Last night, they were dancing in the streets: a whirl of bright color to the brassy strains of bands passing down the stone streets of Oaxaca. A friend and I watched the parade over beer and guacamole from the rooftop terrace of Mezquite, which has a killer view of Santo Domingo plaza and some of the best wait staff in the city. It’s the beginning of Guelaguetza month, when Oaxaca’s 16 different indigenous groups get a chance to show off their native dress and dance here in the state capital.
Last year was the first year I was here during Guelaguetza, the cultural festival that takes the city by storm for the last two weeks of July. Even though I’ve lived in Oaxaca for more than four years, I’m usually gone when it’s going on. By this July, I’d moved from living under the white auditorium so close that the sounds broke through closed doors and windows, and the fireworks left debris on my terrace.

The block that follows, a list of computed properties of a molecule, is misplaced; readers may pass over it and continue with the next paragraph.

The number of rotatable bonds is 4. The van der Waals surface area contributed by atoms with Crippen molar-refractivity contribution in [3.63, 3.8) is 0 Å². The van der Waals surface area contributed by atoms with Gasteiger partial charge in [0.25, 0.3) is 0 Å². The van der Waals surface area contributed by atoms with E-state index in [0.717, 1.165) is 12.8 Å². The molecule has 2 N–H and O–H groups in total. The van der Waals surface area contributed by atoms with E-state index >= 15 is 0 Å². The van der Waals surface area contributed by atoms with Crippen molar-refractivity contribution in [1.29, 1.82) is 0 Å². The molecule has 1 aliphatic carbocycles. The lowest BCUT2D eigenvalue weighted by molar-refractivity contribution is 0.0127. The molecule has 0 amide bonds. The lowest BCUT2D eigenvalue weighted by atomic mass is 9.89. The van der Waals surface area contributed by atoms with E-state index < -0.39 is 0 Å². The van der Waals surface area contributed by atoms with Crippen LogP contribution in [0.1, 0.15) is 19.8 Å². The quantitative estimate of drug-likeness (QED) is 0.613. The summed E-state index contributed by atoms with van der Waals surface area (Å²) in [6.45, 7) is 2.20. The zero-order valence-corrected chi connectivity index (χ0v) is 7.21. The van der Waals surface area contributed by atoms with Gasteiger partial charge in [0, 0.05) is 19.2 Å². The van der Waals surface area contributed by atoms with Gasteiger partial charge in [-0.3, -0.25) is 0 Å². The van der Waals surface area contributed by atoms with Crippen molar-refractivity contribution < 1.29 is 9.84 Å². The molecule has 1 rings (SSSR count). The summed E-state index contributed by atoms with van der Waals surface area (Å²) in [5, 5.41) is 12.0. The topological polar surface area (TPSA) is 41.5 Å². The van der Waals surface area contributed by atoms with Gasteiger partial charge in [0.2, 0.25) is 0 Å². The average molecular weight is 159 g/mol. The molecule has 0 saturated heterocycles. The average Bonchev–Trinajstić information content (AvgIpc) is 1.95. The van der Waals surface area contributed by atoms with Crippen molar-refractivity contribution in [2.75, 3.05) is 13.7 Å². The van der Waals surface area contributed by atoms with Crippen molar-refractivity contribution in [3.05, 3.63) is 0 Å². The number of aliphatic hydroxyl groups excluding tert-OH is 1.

The parts that didn’t make the Christmas newsletter:
The Virgin of Guadalupe Festival, which rolled a street carnival, religious celebration and Christmas event all into one over-the-top happening. You could sing karaoke with Michael Jackson, get your picture taken with the Virgin and a donkey – but it was the Shrek Donkey (or with Santa Claus AND the Virgin), and eat a million kinds of fried junk food, ladled from huge vats of boiling oil that the throngs threatened to upend.